Millions of dollars are unaccounted for at the end of each budgetary period due to failure or refusal of ministries and agencies under the Executive branch of government to produce performance reports to the Legislature, not only as required by law, but in line with best practices.
What this seems to suggest is that millions of taxpayers’ money collected thru revenue are expended anyhow by spending institutions within the Executive without least regard on the need to account for allotments entrusted in their care based on proposed programs or what they say they would do.
Yet, at the start of each budgetary period, institutions scramble and scream for more money to be allotted to their respective budgets, with the argument that they have more programs and projects to execute.
The Director for Press and Publications at the House of Representatives, Isaac G. Redd, flagged this issue on Tuesday, 28 March when he appeared on State-owned Liberia Broadcasting System or LBS and disclosed that despite these lapses, ministries and agencies would want their allotments increased and approved without indicating performance for the previous period.
This is not only highly disappointing, but demonstrates lack of responsibility by ministries and agencies in conducting financial matters based on transparency and accountability. There are clear policy procedures on the book, but implementation seems lacking.
Now the 2017/2018 budgetary period is here, and ministries and agencies have completed forecasts for their respective institutions, which have been captured in a draft national budget to be submitted to the Liberian Legislature shortly for scrutiny and public hearings.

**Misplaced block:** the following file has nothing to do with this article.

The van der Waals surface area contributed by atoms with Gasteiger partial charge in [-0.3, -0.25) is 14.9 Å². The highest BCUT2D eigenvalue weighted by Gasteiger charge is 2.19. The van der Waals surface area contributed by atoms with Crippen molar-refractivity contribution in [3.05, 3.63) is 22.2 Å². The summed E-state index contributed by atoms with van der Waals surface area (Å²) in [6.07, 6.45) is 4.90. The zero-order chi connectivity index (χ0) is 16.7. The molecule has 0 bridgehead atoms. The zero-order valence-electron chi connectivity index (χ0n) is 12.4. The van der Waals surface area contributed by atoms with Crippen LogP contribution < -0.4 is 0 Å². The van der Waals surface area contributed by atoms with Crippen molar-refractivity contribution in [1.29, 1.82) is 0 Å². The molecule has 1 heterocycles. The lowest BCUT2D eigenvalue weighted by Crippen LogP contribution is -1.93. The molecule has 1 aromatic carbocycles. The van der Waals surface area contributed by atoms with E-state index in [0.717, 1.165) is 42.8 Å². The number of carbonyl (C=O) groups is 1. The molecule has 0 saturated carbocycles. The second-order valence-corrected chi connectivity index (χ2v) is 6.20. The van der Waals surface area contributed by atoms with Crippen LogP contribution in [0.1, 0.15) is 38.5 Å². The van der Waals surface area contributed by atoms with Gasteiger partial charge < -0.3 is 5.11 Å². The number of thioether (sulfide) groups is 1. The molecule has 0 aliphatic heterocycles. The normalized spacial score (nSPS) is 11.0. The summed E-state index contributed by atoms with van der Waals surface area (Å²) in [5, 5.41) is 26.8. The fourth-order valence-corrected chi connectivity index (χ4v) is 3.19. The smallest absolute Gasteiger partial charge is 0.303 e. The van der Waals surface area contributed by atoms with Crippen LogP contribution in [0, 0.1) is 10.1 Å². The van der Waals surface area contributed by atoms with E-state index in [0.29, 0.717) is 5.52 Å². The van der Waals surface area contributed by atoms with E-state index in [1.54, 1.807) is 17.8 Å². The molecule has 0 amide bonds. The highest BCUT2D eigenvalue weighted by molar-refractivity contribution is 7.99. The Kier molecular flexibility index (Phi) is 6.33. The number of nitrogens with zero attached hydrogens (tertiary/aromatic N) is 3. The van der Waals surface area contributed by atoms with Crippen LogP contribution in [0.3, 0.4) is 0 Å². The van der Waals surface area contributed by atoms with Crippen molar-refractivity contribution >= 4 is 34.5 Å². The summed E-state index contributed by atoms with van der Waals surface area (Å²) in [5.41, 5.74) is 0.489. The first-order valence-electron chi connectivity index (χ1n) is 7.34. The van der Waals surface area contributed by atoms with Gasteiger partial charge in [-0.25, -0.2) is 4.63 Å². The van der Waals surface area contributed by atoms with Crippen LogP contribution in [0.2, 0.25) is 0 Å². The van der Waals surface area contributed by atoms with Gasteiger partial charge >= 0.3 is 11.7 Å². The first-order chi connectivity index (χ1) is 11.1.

Heads of various ministries and agencies must be reminded in no uncertain terms that transparency and accountability should be the hallmark of a democratic governance process characterized by check and balance as enshrined in the Constitution of Liberia.
But when officials, particularly cabinet ministries decide to evade openness in their operations as it relates to usage of public funds, it leaves room for suspicions, which eventually resorts to confidence crisis. This has been the problem with the budget hearing process with lawmakers and spending institutions seem to be continuously in disagreement.
When officials continue to behave in such manner, it does not portray any positive lesson that our next generation of leaders could learn from. And so, we wallop in a cycle of no accountability and transparency. There has to be a change from such practice that benefits only a group of selfish and greedy individuals at the expense of the vast majority.
It is not enough to demand more money, but taxpayers deserve to know how funds allotted and approved, are expended because those millions that vanish in thin air without trace, could be used to execute some tangible programs in other sectors of the economy. Therefore, we call on the Executive to, this time around, make it mandatory that ministries and agencies submit performance reports from the previous budgetary period along with their projections for the coming fiscal year, which would indicate how many allotted and approved are being expended.